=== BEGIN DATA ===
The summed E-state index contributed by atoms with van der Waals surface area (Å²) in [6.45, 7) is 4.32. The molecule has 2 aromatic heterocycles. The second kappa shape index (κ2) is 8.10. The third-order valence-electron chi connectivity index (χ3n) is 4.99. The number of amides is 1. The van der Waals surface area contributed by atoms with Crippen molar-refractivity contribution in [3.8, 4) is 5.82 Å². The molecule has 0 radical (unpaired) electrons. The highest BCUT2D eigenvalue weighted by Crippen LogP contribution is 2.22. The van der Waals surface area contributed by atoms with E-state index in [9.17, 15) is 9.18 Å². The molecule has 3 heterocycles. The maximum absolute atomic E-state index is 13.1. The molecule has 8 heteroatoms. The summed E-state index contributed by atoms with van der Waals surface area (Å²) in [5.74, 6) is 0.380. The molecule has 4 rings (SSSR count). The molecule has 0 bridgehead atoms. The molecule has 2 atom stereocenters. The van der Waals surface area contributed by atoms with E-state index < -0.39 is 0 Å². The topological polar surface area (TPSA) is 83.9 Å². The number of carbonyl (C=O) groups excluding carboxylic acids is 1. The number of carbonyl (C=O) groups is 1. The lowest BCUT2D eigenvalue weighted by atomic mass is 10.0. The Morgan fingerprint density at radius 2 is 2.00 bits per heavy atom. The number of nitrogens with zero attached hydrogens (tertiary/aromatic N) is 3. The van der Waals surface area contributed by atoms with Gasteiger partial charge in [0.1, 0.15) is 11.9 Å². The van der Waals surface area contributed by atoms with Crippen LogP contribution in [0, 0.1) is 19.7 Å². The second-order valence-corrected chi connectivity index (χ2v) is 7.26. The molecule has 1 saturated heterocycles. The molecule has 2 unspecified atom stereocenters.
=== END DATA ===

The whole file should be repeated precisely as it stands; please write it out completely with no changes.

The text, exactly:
The summed E-state index contributed by atoms with van der Waals surface area (Å²) in [6.45, 7) is 4.32. The molecule has 2 aromatic heterocycles. The second kappa shape index (κ2) is 8.10. The third-order valence-electron chi connectivity index (χ3n) is 4.99. The number of amides is 1. The van der Waals surface area contributed by atoms with Crippen molar-refractivity contribution in [3.8, 4) is 5.82 Å². The molecule has 0 radical (unpaired) electrons. The highest BCUT2D eigenvalue weighted by Crippen LogP contribution is 2.22. The van der Waals surface area contributed by atoms with E-state index in [9.17, 15) is 9.18 Å². The molecule has 3 heterocycles. The maximum absolute atomic E-state index is 13.1. The molecule has 8 heteroatoms. The summed E-state index contributed by atoms with van der Waals surface area (Å²) in [5.74, 6) is 0.380. The molecule has 4 rings (SSSR count). The molecule has 0 bridgehead atoms. The molecule has 2 atom stereocenters. The van der Waals surface area contributed by atoms with E-state index < -0.39 is 0 Å². The topological polar surface area (TPSA) is 83.9 Å². The number of carbonyl (C=O) groups excluding carboxylic acids is 1. The number of carbonyl (C=O) groups is 1. The lowest BCUT2D eigenvalue weighted by atomic mass is 10.0. The Morgan fingerprint density at radius 2 is 2.00 bits per heavy atom. The number of nitrogens with zero attached hydrogens (tertiary/aromatic N) is 3. The van der Waals surface area contributed by atoms with Gasteiger partial charge in [0.1, 0.15) is 11.9 Å². The van der Waals surface area contributed by atoms with Crippen LogP contribution in [0, 0.1) is 19.7 Å². The second-order valence-corrected chi connectivity index (χ2v) is 7.26. The molecule has 1 saturated heterocycles. The molecule has 2 unspecified atom stereocenters.